A Year of development with Redux. Part I

January 10, 2017

I’ve spent the past year working on the primary product of ShakaCode and I’d like to share three biggest insights that I gained during this journey.

The App

We’ve been working on a service called Friends & Guests. It is a vacation rental listing site which puts the relationships between hosts and guests first. It’s like Airbnb or VRBO, with social connections for referrals, guest discovery, and optional privacy.

The app is backed by Rails with react_on_rails gem and UIs are built with React & Redux. We’re not fully a SPA yet, but each big section of the site is JS app and acts like mini-SPA.

On the frontend we’re using:

and bunch of other great libs, non-related to this post.

The section I’ve been mainly working on is the listings management interface, where the host can create a listing, edit it, manage privacy settings, photos and do other listings related things. This part of the JavaScript app consists of 3 sections:

In our app, we try to persist the state on the server as much as we can. For example, when the host started the wizard or edited listing’s draft and left the site for a while — state is stored on the server, and he can get back to the same state anytime he likes. Edit Screen works similar to Medium’s posts: each listing has a draft record, which the host can edit and it won’t go live until host published it.

Insight #1

In a vanilla React app when 2 UI components are located in different parts of UI and need same data, the only way to provide the data for both is to store it in stateful component on top of the render tree and pass it down via props.

Similar pattern was used to implement Listings UI, but using Redux. We had a number of stores like listingsStore, photosStore etc. (To clarify: we have one redux store, but we call slices of the state, that are being transformed by reducers, each a store). Every store contained entities, form state for each entity, statuses (e.g. isProcessing) etc. From the store, data is combined via selectors and passed down to components — right from the top of the render tree. Like this:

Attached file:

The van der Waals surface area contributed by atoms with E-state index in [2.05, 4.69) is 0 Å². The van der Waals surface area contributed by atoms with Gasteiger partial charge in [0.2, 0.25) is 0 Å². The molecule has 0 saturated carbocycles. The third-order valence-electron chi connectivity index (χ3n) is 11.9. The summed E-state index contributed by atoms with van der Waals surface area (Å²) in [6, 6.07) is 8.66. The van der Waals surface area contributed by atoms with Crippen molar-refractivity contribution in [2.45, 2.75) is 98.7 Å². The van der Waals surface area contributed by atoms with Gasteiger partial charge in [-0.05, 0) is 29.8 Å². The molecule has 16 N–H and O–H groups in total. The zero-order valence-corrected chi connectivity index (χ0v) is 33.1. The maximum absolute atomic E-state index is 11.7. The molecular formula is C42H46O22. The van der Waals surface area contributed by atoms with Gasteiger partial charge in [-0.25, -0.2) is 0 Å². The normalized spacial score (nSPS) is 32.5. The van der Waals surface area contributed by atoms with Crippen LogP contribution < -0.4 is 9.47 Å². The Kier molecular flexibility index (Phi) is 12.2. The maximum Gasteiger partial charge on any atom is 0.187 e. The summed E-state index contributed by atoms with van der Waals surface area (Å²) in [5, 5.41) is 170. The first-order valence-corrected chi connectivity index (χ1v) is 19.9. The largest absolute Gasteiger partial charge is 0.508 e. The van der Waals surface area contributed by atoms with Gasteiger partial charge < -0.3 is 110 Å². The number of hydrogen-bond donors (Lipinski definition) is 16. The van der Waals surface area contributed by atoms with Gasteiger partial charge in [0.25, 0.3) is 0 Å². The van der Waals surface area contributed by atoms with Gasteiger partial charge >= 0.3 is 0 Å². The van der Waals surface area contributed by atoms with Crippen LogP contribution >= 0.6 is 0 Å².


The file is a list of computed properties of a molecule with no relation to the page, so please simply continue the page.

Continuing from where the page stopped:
Passing props from the top

Oh my, that was a bad idea! The render tree was nailed by data props and action creators. Every keystroke in the form field was causing re-render of the whole tree. In addition to that, there were debounced updates to persist input data on the server. The waterfalls of props and re-rendering resulted in a huge performance issue.

To solve this we reconsidered the vanilla React pattern and used features of Redux. Instead of connecting view layer to the state at the top of the UI render tree, we removed top level containers and connected each interactive element (e.g. text input, publish button) or element, that needs data, to Redux state on its own. Thus most of the containers appeared at the tips of the render tree. Like this:

Passing props at the tips

We split our stores on 2 types:

  • Data stores
  • View layer stores

Data stores don’t know anything about UI. They hold only persisted data, and they provide the data to many connected view layer components via their selectors. Basically, it’s our database on the client.

Usually, it’s shaped like this:

const dataStore = Map({
  index: Set([1, 2, 3]), // Set or OrderedSet of ids
  entities: Map({
    1: Map({ id: 1,}),
    2: Map({ id: 2,}),
    3: Map({ id: 3,}),
  }),
});
js
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For each interactive element in the UI we created its own reducer, selectors and / or set of action creators. And finally, this element was placed in its own container, where it connects to Redux store.

With this change each form field keystroke will cause a re-render to only a tiny bit of the UI. At the same time, we are able to share the state of the form with others interested in these updates parts of UI. We just need to connect those container components to the store and fetch the required data via selectors.

Keep connected parts small to avoid pernicious coupling

Rule of Thumb: if the distance between the point where prop is being passed and where it’s actually being used is more than 2 components deep, then consider changing the setup of containers and dumb components.

This pattern makes UI code highly maintainable as each connected part is small and exists in isolation: it can be easily changed, moved or deleted with very low risks to break anything.

Caret

This change greatly improved a performance of the app but introduced some new issues, which are the subject of Part II.

Stay tuned!

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